The ordinance established an infraction as a misdemeanor punishable by a fine of up to $2,650, or as much as 180 days in jail, or both.
In the spring of 2016, Hoagland and Six responded by suing Fort Collins over the ordinance, and that October, Judge R. Brooke Jackson rejected FoCo's request to dismiss the case, allowing it to move forward on two of three claims. At the time, Lane told us, "The handwriting is on the wall. When the judge says, 'This statute is unconstitutional,' for whatever reason, that means this fight is basically over."
So it seemed in February 2017, when Jackson issued an injunction against Fort Collins on constitutional grounds. But while this ruling appeared to kill the ordinance, Fort Collins decided to launch a costly appeal.
The case progressed to the 10th Circuit, and in the majority decision, the judges asked: "Did the district court reversibly err in issuing the preliminary injunction? We answer no. ... We affirm the district court’s judgment and remand the case to that court for further proceedings consistent with this opinion."
The reasons for this determination were many, but one key is the court's view that the ordinance violated the Equal Protection Clause of the U.S. Constitution, which states that "no state shall...deny any person within its jurisdiction the equal protection of the laws."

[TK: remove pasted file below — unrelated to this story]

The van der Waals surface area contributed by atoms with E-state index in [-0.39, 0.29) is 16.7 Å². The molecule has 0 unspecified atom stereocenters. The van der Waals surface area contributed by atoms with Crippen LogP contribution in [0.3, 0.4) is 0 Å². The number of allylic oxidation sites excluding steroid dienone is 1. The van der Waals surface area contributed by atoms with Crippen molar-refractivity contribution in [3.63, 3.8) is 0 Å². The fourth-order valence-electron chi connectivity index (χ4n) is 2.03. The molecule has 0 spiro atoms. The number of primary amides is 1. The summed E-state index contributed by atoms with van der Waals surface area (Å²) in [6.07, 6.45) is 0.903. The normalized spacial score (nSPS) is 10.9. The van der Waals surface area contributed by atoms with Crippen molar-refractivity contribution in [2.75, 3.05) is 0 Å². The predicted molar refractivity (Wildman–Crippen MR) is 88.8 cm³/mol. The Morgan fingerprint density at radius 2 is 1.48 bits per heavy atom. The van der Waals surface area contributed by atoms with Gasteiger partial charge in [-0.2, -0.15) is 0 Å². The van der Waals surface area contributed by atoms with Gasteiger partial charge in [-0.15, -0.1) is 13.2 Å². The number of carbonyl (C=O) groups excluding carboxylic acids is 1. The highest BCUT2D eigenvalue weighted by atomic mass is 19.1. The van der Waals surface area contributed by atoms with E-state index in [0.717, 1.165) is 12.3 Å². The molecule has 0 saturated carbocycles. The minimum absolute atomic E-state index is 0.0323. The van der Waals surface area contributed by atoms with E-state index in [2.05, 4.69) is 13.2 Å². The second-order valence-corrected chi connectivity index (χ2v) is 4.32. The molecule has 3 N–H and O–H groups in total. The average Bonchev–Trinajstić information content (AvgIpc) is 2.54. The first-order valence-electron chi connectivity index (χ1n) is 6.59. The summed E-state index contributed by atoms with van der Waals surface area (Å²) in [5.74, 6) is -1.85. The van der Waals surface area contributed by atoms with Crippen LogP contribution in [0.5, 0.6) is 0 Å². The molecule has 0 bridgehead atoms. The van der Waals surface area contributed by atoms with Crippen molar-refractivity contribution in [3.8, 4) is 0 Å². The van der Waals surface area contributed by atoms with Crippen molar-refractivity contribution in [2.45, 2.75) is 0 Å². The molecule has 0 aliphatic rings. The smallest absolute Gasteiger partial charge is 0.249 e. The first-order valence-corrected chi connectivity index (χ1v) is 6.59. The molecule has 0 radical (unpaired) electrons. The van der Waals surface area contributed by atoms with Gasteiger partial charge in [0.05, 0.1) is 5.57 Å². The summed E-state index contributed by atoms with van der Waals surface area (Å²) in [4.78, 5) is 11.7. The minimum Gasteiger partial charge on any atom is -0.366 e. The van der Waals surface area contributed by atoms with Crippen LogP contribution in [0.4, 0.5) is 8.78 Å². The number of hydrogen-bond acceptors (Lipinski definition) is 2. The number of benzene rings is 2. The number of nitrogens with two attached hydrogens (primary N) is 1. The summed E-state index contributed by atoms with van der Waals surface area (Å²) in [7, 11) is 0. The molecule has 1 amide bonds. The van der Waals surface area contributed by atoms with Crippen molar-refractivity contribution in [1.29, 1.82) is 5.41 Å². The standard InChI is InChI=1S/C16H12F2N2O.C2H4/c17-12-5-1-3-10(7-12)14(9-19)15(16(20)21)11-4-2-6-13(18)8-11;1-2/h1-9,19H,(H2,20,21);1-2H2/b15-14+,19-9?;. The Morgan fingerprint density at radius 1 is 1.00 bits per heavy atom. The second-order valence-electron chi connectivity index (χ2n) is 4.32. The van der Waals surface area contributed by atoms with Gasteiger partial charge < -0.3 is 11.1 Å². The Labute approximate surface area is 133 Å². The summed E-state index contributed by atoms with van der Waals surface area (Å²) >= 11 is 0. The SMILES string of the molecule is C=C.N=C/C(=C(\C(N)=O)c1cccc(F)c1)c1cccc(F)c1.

The clause was at the center of Ginsburg's landmark efforts, McNulty notes. "She asked the court to apply strict scrutiny, the same standard applied to race-based discrimination cases. At the time, the U.S. Supreme Court said, 'No, we're not going to go that far. We're going to apply intermediate scrutiny,' a lower burden for allowing discrimination." The ruling on behalf of Hoagland and Six "brings the law up to strict scrutiny. The 10th Circuit implied that if you're going to discriminate against women in 2019, you have to have a really, really good reason, and pretty much all of the time, that's not going to fly, which is the most important thing that happened in this case. The court said, 'When you stereotype based on someone's gender, it's unconstitutional.'"
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Granted, this standard only applies to the aforementioned six states, and other circuit courts have ruled differently in similar matters. "That's why we were excited to bring this to the Supreme Court," McNulty acknowledges. "We thought we had a really good shot. But the Fort Collins City Council voted against asking the court to review the case."
One of the main reasons the council didn't endorse beseeching the Supremes, McNulty believes, was the expense. But he also thinks the negative publicity such a move would generate was also a factor: "Did they really want to be known as the town that discriminates against women — to become the poster child for this kind of discrimination? Or did they want to move forward and treat women equally?"
In his view, regulations such as the Fort Collins toplessness ordinance "should go the way of segregation laws of the 1960s. And we're getting there, slowly but surely."
Click to read the 10th Circuit Court's decision in Free the Nipple-Fort Collins v. City of Fort Collins.